After the initial sear, insert a meat thermometer into the top-center of the meat, so the tip reaches the center of the eye. (If the tip sits on bone, your reading won’t be accurate.) Reduce the oven temperature to 325oF and roast the meat until the internal temperature reaches just above 120oF (for medium-rare), which will take about 1 hour and 45 minutes, after the initial sear. (This will take longer if the meat was initially cold.) Remove the meat from the oven and transfer it to a warmed serving platter. Tent the meat loosely with aluminum foil and set it aside, allowing it to rest, before carving.

4) If making Yorkshire pudding: (see: “The I Love to Cook Book): Assemble the batter as soon as the meat goes into the oven and let it sit out, covered, while the meat cooks. When the meat leaves the oven, increase the temperature to 450oF and follow the instructions, as written, for baking Yorkshire pudding. If not making Yorkshire pudding, I suggest that you freeze your rendered beef drippings in a labeled 1 cup heavy-duty freezer container. That way, you can make Yorkshire pudding, flavored the traditional way, whenever you choose.

5) To slice the meat, finish the sauce and serve: First reheat the sauce, uncovered, over low heat until it’s hot. Let it simmer, gently, until ready to serve. Cut any strings off the roast and discard them. Lift the eye of beef off the ribs and place it on your cutting board (you may need to use a knife to help release it). Place the bones to the side. Slice the meat into 1/4-inch thick slices and overlap them on a warmed serving platter. Slice the ribs into individual sections and place them around the meat. Pour any juices from the carving board, over and around the meat.
Stir the port into the simmering sauce and bring it back to a full simmer. Reduce the heat to low and simmer gently, for 1 minute. Remove the pan from the stove and, if desired, stir in the optional butter or crème fraiche. Pour the sauce into a warmed gravy boat and pass it, along with the meat, straight away. Accompany the meat Yorkshire pudding, if desired.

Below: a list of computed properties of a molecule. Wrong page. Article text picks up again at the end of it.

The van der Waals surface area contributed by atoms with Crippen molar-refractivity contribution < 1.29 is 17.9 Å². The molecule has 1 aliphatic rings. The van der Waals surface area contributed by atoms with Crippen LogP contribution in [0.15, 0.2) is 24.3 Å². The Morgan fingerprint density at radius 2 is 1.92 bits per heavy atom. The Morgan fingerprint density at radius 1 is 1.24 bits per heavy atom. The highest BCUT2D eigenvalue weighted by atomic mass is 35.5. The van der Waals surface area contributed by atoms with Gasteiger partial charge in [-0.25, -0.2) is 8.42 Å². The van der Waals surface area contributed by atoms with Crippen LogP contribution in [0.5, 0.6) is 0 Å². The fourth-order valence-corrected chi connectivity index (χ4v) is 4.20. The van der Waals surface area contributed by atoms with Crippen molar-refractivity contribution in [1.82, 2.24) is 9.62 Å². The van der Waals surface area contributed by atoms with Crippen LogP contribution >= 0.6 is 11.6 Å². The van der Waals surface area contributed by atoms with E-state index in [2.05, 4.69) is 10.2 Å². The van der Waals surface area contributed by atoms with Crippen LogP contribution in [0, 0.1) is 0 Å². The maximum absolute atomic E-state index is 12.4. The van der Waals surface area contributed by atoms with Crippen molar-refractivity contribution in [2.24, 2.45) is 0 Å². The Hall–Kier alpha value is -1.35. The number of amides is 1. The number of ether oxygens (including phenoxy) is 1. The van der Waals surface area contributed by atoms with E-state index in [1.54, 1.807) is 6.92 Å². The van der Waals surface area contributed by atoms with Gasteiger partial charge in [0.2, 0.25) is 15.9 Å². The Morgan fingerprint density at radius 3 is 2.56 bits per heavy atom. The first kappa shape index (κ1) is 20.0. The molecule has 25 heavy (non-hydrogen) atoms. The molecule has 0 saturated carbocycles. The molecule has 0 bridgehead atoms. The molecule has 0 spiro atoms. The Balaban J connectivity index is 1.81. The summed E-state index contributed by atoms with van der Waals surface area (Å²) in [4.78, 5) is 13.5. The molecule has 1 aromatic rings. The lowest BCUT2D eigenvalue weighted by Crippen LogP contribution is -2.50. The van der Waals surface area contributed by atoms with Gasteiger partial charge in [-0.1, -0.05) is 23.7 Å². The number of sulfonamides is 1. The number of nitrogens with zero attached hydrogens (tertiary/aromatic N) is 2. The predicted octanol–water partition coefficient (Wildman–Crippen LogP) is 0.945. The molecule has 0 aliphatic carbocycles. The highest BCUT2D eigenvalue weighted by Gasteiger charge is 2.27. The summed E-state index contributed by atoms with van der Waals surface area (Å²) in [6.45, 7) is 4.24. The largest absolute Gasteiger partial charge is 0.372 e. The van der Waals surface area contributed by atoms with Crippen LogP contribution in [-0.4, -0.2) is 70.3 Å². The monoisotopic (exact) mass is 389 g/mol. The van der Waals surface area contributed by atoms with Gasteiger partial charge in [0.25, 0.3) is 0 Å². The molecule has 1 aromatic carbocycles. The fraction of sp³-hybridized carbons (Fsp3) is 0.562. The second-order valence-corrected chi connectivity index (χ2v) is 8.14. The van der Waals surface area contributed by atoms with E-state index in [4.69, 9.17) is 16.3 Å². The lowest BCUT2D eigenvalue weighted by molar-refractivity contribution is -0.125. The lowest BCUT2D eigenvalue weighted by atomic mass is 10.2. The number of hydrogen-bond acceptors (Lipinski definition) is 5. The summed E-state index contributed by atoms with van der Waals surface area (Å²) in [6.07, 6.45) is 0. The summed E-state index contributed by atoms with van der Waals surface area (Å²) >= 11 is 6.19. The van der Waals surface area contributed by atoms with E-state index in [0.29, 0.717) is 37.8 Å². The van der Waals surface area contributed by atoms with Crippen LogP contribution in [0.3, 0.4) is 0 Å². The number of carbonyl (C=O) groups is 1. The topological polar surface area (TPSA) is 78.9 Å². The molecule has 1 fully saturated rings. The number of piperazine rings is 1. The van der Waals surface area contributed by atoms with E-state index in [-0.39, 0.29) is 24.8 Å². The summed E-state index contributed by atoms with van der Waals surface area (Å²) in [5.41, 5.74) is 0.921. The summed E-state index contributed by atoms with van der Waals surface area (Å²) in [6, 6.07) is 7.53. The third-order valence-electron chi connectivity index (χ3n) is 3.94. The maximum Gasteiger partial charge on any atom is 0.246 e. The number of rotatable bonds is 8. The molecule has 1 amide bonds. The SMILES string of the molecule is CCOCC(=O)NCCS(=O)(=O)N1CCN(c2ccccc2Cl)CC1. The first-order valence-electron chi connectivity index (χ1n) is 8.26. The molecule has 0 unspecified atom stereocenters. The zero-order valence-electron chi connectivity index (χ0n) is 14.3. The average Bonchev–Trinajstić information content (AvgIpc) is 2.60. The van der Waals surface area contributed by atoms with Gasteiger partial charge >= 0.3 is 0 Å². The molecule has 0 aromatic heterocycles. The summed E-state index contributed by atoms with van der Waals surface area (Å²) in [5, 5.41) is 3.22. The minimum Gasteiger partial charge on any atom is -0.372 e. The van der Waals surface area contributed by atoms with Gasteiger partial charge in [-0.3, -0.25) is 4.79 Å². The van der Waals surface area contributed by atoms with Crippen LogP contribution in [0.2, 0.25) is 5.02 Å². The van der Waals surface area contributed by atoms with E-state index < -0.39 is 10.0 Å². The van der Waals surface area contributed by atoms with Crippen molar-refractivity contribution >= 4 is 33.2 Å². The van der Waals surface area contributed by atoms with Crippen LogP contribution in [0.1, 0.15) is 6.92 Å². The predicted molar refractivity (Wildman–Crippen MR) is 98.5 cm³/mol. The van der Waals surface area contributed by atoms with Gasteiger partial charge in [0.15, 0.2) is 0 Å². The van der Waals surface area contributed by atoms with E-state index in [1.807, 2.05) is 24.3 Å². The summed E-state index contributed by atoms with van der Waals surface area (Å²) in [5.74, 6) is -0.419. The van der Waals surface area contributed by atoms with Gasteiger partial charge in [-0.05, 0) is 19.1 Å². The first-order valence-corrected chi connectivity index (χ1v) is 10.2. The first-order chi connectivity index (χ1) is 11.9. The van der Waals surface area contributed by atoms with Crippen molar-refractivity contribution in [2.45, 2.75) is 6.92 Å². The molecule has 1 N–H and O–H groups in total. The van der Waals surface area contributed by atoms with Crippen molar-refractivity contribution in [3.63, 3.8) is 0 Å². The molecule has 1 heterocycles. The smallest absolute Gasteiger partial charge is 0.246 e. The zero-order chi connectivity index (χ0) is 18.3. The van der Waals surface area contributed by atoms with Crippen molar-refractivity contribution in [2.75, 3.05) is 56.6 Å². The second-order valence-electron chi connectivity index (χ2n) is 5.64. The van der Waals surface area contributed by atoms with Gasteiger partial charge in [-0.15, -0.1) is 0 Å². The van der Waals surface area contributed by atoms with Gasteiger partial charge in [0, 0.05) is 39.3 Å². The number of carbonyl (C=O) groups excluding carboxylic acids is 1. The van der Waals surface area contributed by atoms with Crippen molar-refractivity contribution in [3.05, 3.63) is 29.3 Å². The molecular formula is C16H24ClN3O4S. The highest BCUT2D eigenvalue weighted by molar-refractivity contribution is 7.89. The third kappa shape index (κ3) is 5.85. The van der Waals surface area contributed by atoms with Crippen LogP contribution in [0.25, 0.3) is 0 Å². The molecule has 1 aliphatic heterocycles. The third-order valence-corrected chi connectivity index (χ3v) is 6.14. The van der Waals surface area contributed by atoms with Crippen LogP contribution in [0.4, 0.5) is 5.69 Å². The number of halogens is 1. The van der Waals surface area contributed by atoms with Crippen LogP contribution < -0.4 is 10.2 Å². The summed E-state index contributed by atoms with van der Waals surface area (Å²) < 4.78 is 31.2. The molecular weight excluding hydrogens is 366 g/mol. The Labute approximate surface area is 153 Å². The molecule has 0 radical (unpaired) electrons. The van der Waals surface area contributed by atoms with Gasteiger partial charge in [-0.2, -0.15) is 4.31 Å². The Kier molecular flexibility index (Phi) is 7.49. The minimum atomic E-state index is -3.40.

A Beefed-Up “Jus” Sauce Variation: (Embellished Natural Juices)
Omit the red wine sauce and, after carving the meat, pour the juices from the carving board into a saucepan and add 2 cups beef or veal stock. Bring the liquid to a boil, reduce the heat to low and simmer stock for one or two minutes. Adjust the seasoning by adding salt and pepper, to taste. Pour half of the broth over the meat and serve the rest in a warmed sauce boat. If desired, you can stir in a tablespoon or so of butter or crème fraiche after removing the pan from the stove, to enrich the texture. Taste for seasoning, though since added fat (although wonderfully rich) tends to be muting to seasoning.

Timing is Everything:
• The meat can be seasoned one day ahead and kept refrigerated, well covered with oiled plastic wrap.
• The stock can (and should) be made weeks or months ahead, and frozen.
• The sauce can be made early on the day of serving and left at a comfortable room temperature, as directed.
• If making the lamb variation, you should simmer the lamb bones in veal or beef stock the day before making the sauce, allowing the time required to chill and defat it.

SHOPPING LIST

At-a-Glance Reminder of Ingredients

For the roast:

  • 4 rib roast (8 1/2 to 9 1/2 pounds), well trimmed with a thin layer of fat remaining on top (ask the butcher to cut the meat off the bone, crack the ribs and tie the meat back in place)
  • 20 garlic of cloves, minced or pressed through a garlic press
  • 1 rounded tablespoon Kosher or sea salt
  • Lots of freshly ground black pepper (lots)
  • 2 tablespoons chopped fresh thyme (or 1 1/2 teaspoons aromatic dried) 2 rounded teaspoons chopped fresh rosemary Extra-virgin olive oil, as needed, to lubricate the meat

For the sauce:

  • 4 1/2 tablespoons Clarified Butter
  • 4 tablespoons unbleached all-purpose flour
  • 2 large shallots, minced 8 ounces fresh button mushrooms, wiped clean and chopped (to yield 1 cup)
  • 3 cups Beef or Veal Stock
  • 1 cup dry red wine
  • 1 generous teaspoon tomato paste
  • Kosher or sea salt and freshly ground black pepper to taste
  • 2 tablespoons port wine (preferably vintage, but a high-quality ruby port is perfectly acceptable)
  • 1 tablespoon whole butter or thick crème fraiche, as a final enrichment (optional)

From the butcher:

  • “Prime” Rib Roast (8 to 9 pounds), bone in

From the supermarket shelf:

  • Extra-virgin olive oil
  • Kosher or sea salt
  • Black pepper
  • Unbleached, all-purpose flour
  • Tomato paste

From the produce aisle:

  • Garlic
  • Fresh thyme
  • Fresh rosemary
  • Shallots
  • Button mushrooms

From the dairy case:

  • Butter
  • Crème fraiche, optional

From the frozen section (preferably your own freezer!):

  • Beef or veal stock